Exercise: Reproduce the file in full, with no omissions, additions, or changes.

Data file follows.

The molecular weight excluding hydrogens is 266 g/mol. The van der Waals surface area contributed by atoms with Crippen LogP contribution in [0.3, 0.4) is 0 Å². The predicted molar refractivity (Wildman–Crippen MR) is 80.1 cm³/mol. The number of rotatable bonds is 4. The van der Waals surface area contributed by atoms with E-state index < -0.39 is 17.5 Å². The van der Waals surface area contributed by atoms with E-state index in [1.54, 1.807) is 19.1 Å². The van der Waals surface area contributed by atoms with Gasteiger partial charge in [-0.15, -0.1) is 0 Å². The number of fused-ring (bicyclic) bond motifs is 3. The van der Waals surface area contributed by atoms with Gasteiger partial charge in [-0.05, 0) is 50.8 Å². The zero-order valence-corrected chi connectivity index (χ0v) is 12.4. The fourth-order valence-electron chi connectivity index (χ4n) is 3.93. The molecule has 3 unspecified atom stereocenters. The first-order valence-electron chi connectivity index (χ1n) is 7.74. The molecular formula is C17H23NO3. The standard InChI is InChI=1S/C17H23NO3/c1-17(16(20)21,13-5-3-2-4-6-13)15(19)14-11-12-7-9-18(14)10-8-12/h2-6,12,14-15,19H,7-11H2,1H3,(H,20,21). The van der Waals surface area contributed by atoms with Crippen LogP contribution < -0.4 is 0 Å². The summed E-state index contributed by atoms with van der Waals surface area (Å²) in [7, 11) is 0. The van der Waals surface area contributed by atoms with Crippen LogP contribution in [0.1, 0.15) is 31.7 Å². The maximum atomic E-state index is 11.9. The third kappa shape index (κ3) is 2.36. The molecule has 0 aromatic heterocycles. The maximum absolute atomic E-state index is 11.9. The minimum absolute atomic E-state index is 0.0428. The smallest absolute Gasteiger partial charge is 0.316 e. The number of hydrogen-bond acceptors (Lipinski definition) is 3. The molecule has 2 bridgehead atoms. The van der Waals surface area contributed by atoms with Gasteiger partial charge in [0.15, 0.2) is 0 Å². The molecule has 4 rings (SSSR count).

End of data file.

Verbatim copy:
The molecular weight excluding hydrogens is 266 g/mol. The van der Waals surface area contributed by atoms with Crippen LogP contribution in [0.3, 0.4) is 0 Å². The predicted molar refractivity (Wildman–Crippen MR) is 80.1 cm³/mol. The number of rotatable bonds is 4. The van der Waals surface area contributed by atoms with E-state index < -0.39 is 17.5 Å². The van der Waals surface area contributed by atoms with E-state index in [1.54, 1.807) is 19.1 Å². The van der Waals surface area contributed by atoms with Gasteiger partial charge in [-0.15, -0.1) is 0 Å². The number of fused-ring (bicyclic) bond motifs is 3. The van der Waals surface area contributed by atoms with Gasteiger partial charge in [-0.05, 0) is 50.8 Å². The zero-order valence-corrected chi connectivity index (χ0v) is 12.4. The fourth-order valence-electron chi connectivity index (χ4n) is 3.93. The molecule has 3 unspecified atom stereocenters. The first-order valence-electron chi connectivity index (χ1n) is 7.74. The molecular formula is C17H23NO3. The standard InChI is InChI=1S/C17H23NO3/c1-17(16(20)21,13-5-3-2-4-6-13)15(19)14-11-12-7-9-18(14)10-8-12/h2-6,12,14-15,19H,7-11H2,1H3,(H,20,21). The van der Waals surface area contributed by atoms with Crippen LogP contribution < -0.4 is 0 Å². The summed E-state index contributed by atoms with van der Waals surface area (Å²) in [7, 11) is 0. The van der Waals surface area contributed by atoms with Crippen LogP contribution in [0.1, 0.15) is 31.7 Å². The maximum atomic E-state index is 11.9. The third kappa shape index (κ3) is 2.36. The molecule has 0 aromatic heterocycles. The maximum absolute atomic E-state index is 11.9. The minimum absolute atomic E-state index is 0.0428. The smallest absolute Gasteiger partial charge is 0.316 e. The number of hydrogen-bond acceptors (Lipinski definition) is 3. The molecule has 2 bridgehead atoms. The van der Waals surface area contributed by atoms with Gasteiger partial charge in [0.15, 0.2) is 0 Å². The molecule has 4 rings (SSSR count).